Whosarat.com reveals informants' IDs - and prosecutors want it shut down

Whosarat.com reveals informants' IDs - and prosecutors want it shut down

Summary: Hey, all you convicted felons out there! Want to find out who snitched on you?

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Hey, all you convicted felons out there! Want to find out who snitched on you? Check out whosarat.com, the website that exposes the identities of witnesses and informants cooperating with the government. But you better hurry, federal prosecutors are getting wind of the site and they are mad.

Prosecutors are trying to block the site from displaying information about plea agreements, reports the New York Times.

The site posts witness names and mug shots, along with documents detailing what they have agreed to do in exchange for lenient sentences. The site boasts that it has identified 4,300 informers and 400 undercover agents.

"We are witnessing the rise of a new cottage industry engaged in republishing court filings about cooperators on Web sites such as www.whosarat.com for the clear purpose of witness intimidation, retaliation and harassment," a Justice Department official wrote in a December letter to the Judicial Conference of the United States, the administrative and policy-making body of the federal court system.

For those who want to read the details on cooperating witnesses, whosarat.com charges between $7.99 for a week and $89.99 for life. The latter option comes with a free "Stop Snitching" T-shirt.

"The reality is this," said a spokesman for the site, who identified himself as Anthony Capone. "Everybody has a choice in life about what they want to do for a living. Nobody likes a tattletale."

It isn't just people with names like Capone who are unhappy about the bid to block access to plea agreements.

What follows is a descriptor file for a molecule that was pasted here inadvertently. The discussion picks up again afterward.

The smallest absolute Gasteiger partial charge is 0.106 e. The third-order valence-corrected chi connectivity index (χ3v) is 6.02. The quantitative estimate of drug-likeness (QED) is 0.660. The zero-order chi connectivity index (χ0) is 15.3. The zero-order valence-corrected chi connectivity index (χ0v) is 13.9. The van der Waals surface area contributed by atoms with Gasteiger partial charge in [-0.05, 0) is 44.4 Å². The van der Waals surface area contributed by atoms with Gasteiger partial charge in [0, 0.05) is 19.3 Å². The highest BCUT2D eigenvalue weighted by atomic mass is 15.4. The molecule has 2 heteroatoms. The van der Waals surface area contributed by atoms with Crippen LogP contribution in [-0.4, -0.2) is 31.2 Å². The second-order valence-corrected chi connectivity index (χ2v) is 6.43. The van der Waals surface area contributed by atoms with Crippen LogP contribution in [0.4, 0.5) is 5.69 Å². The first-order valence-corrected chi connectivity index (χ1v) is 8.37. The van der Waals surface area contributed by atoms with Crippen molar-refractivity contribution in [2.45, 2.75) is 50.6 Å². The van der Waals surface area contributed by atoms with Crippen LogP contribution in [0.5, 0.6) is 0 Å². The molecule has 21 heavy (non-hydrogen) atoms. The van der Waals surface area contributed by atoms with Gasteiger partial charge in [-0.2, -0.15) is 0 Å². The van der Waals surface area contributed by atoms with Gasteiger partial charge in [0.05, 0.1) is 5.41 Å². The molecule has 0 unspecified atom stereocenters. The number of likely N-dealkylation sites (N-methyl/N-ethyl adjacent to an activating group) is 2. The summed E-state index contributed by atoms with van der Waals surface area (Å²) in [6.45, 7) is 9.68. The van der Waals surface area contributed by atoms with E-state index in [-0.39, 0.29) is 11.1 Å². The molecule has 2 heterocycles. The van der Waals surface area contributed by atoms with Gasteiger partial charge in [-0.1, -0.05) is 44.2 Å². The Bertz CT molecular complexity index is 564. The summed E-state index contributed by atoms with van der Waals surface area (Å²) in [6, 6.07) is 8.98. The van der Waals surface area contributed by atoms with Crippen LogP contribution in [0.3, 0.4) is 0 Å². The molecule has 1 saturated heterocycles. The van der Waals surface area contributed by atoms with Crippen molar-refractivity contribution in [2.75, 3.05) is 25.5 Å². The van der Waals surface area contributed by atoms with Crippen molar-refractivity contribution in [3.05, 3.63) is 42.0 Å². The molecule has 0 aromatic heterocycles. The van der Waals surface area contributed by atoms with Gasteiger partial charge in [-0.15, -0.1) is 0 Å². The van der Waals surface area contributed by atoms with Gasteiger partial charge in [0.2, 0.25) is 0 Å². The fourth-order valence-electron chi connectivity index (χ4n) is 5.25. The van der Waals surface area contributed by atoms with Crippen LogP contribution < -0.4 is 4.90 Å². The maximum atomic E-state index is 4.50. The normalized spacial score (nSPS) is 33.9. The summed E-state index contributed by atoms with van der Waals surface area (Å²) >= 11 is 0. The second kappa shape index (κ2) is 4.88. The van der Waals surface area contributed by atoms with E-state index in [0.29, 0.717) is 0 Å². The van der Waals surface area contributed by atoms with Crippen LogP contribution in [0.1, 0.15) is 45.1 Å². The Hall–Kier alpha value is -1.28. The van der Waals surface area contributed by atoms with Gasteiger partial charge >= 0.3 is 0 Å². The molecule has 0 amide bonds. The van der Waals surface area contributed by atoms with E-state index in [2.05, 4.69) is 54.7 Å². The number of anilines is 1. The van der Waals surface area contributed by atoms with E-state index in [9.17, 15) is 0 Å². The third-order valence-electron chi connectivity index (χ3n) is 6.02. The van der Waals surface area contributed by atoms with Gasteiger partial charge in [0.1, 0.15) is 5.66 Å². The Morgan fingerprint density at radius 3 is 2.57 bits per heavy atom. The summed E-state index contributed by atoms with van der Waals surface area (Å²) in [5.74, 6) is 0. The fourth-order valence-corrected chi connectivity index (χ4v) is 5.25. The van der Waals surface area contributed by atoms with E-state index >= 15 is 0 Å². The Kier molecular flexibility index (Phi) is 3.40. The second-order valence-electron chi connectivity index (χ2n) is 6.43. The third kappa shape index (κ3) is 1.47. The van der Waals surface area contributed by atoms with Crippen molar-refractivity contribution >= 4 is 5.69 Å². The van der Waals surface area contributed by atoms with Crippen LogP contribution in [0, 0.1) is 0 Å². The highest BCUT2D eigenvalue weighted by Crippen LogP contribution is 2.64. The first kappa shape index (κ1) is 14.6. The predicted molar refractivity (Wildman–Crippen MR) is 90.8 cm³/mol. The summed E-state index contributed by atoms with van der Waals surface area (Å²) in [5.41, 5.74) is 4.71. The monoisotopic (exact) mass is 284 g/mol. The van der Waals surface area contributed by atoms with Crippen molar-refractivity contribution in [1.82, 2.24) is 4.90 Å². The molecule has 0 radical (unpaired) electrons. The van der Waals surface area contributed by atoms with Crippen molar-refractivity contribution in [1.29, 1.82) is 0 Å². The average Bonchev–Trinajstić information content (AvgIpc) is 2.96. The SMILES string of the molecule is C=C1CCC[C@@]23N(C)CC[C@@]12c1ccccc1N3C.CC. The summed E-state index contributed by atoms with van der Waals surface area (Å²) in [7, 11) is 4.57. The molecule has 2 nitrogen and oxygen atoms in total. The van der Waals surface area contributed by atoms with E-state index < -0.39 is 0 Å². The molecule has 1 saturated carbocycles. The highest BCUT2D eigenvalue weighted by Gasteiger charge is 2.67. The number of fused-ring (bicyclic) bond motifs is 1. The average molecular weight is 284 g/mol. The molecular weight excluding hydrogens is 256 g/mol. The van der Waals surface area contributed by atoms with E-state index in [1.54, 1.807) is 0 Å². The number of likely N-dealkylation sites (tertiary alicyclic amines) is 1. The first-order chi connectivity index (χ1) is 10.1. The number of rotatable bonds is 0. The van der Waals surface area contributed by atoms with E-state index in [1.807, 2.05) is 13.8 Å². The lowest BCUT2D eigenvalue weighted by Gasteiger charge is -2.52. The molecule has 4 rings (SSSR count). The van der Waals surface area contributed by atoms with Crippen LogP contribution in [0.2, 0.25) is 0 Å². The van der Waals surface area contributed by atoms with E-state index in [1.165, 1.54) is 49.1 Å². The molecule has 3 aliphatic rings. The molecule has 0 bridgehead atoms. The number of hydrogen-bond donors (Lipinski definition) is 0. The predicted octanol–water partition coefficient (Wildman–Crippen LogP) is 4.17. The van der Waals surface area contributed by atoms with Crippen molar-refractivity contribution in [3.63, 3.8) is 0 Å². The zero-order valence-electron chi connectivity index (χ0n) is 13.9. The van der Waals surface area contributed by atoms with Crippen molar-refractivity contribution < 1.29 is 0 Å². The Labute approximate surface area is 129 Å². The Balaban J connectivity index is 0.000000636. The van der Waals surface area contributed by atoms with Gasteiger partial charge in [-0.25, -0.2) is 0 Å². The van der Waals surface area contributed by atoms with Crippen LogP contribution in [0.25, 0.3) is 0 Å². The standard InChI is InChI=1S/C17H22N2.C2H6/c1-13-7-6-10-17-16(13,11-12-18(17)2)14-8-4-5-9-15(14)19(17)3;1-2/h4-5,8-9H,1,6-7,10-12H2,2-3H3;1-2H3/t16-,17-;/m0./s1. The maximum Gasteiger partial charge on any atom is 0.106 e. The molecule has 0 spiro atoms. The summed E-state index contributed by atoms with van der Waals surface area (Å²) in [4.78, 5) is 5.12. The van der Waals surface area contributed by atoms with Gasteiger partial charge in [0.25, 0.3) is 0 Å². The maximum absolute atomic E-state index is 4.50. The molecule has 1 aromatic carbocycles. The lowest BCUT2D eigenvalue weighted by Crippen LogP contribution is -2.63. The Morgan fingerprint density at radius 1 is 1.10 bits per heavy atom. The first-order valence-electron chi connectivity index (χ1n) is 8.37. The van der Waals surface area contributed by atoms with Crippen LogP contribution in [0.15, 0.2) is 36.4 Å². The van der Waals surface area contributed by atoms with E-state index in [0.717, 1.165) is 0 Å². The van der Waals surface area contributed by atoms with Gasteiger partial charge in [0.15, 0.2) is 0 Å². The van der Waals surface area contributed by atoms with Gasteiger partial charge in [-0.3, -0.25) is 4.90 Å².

"If there is an issue in a particular case, then let's address it, but to sweep everything under the rug isn't right," said David O. Markus, a criminal defense lawyer in Miami. "It doesn't advance any of the stated safety goals, and it just serves as a roadblock to the public's constitutional right to access to their court."

Of course, defendants whose cases go to trial will learn the identities of the witnesses who testify against them. However, the site also posts those people who are involved in undercover operations and those whose information is merely used to build a case, as well as informants. This leaves them open to possible retribution.

Judge John R. Tunheim, a federal judge in Minneapolis and the chairman of a Judicial Conference committee studying the issue, acknowledged the gravity of the safety threat posed by the Web sites but said it would be better addressed through case-by-case actions.

"We are getting a pretty significant push from the Justice Department to take plea agreements off the electronic file entirely," Judge Tunheim said. "But it is important to have our files accessible. I really do not want to see a situation in which plea agreements are routinely sealed or kept out of the electronic record."